Street children: read between the lines
Photo: Fran Harvey
It hadn’t gone well for 12-year-old Jack. He’d spent a whole morning trying to tell us about his life on the street. But it came out as a bit of a jumble. Later, when the conversation had been transcribed, it turned out that what he had struggled to say in those hours amounted to just a few paragraphs. Wishing to thank him for facing up to tough memories and realizing we had kept him from earning his livelihood that day, we suggested taking him shopping for things he and his family could use.
To which he asked: ‘What is “shopping”?’ A simple question revealing deprivation so acute it challenges our empathetic abilities.
Similarly, when 16-year-old Ricardo mentions he’s been raped as just one more detail of his life story, the words pluck your heart out like a pair of hot tongs. If you let them.
This edition comes to you purposely shorn of the flourishes of the writer’s craft; it leaves aside the observations of the analysts; its messages are unembroidered. Instead there is the burning honesty of the children’s words.
By giving the children centre stage we wished to avoid the usual mediations of paternalistic reportage or the soundbites of charity-speak. Most of these children face such brutal social exclusion that letting them speak for themselves and have their say seemed the only sane response.
All street people, not just children, face tremendous challenges keeping body and soul together. Children are just much more vulnerable. Lurking somewhere in our heads is the notion of the sanctity of childhood. Yet in almost every country in the world in which you care to look, multitudes of them are being pushed on to the streets. Their population may change continually as they drift on or off the streets. Their numbers may be manipulated – played down by coy governments; inflated by special interest groups. But the children themselves are always there. They must demonstrate a remarkable resilience and sense of enterprise in order to survive.
The working life begins early for a street child – whether it is selling goods, running errands, rummaging through rubbish for saleable things or sex work (prevalent even in the most prudish societies). Crime can be a further blight – gangs of street children are more feared than pitied. Substance abuse is commonplace. On the other hand, street kids face violence and murder, often by the authorities that are supposed to protect the social fabric. The police top the list in many countries, robbing kids, forcing sex on them and ‘cleansing’ the streets. Children create street families even though they may still have close links with their blood families. Street families can be key to survival but they can also bring problems of bullying or exclusion.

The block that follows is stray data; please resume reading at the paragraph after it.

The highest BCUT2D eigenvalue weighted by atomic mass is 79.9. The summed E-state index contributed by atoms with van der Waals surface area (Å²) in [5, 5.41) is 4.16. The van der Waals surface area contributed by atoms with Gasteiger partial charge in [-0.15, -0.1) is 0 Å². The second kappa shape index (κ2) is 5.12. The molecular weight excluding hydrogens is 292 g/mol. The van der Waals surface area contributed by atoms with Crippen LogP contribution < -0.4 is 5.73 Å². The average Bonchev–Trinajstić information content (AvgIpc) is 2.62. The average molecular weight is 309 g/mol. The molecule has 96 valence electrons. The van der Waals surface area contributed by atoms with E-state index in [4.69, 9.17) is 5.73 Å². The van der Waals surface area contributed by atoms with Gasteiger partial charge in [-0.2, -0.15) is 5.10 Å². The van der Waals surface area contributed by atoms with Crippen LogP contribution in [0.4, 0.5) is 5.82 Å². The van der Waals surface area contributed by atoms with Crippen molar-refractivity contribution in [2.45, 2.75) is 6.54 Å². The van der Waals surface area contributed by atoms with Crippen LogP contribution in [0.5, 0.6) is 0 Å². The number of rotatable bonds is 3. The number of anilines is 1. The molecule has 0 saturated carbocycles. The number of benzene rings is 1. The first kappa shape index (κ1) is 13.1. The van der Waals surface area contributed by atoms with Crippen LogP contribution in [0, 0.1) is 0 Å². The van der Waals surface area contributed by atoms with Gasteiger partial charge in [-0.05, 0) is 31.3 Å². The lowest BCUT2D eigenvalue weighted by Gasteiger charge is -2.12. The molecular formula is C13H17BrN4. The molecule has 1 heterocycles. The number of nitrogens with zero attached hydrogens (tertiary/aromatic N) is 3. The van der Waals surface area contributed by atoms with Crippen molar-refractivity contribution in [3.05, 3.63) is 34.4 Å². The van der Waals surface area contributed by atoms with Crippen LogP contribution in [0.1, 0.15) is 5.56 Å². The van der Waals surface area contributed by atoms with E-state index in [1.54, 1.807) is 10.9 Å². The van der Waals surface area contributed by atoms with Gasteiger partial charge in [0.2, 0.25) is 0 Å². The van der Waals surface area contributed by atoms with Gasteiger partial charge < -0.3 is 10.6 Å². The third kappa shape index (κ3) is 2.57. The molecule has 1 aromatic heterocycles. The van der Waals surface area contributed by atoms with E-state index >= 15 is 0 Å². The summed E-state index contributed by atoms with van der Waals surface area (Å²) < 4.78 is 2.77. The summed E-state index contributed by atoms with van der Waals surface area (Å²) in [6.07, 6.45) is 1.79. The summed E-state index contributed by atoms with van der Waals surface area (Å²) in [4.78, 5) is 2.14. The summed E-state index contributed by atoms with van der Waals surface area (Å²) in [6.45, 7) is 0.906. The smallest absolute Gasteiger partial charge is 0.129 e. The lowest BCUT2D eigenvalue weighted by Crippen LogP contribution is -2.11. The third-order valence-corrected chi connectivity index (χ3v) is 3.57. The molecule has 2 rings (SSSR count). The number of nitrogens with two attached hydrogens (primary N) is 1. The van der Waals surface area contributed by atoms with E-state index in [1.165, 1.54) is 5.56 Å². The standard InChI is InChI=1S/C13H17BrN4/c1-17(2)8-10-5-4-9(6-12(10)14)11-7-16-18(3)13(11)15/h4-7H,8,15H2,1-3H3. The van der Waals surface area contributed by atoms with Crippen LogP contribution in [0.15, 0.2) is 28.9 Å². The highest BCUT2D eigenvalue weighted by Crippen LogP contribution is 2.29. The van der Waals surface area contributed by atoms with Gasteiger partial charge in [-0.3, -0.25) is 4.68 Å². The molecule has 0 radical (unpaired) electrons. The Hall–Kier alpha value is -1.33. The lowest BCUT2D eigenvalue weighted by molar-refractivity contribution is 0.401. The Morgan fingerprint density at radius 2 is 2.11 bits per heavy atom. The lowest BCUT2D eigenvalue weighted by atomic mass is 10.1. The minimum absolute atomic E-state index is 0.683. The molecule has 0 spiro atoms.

Most of us, if we put our minds to it, have a pretty good idea why kids land up on the street. But we rarely get a chance to hear what their lives are really like from them. Instead, the rhetoric of demons and angels pervades. Of course street kids are neither. They are as diverse, complex and unique as the lives they lead. There is no ‘type’. So we’ve chosen individual stories, believing that they reveal more than an analytical approach would have done. We’ve not let the fact that boys outnumber girls dictate who got to have a say. And we’ve not just spoken with individuals in countries that have large numbers of street children, but also sought perspectives in places where they are less numerous. Although children can be on the streets right from their infancy, we spoke mainly with older children who were able to articulate their experience better and could exercise more judgement in what they chose to disclose.
In pockets around the world, street children are raising their voices to demand their rights. Sometimes the desperation of their measures highlights the desperation of their situation. This was evident in an unorthodox protest last year by over a hundred imprisoned Kenyan street children in Nairobi. Jailed for weeks without charge, they stopped eating, smeared themselves and their cells with their own excrement, and banged on the doors. The Nairobi Fire Department was called to hose them down. ‘The stench was unbearable,’ complained a firefighter.
I don’t think society likes being reminded of the existence of those it treats like shit. It would rather they were flushed away. But that is not to deny their innate dignity, though dignity is constantly denied them.
A hopeful first step is to listen to what they have to tell us. Walk a mile in their shoes.
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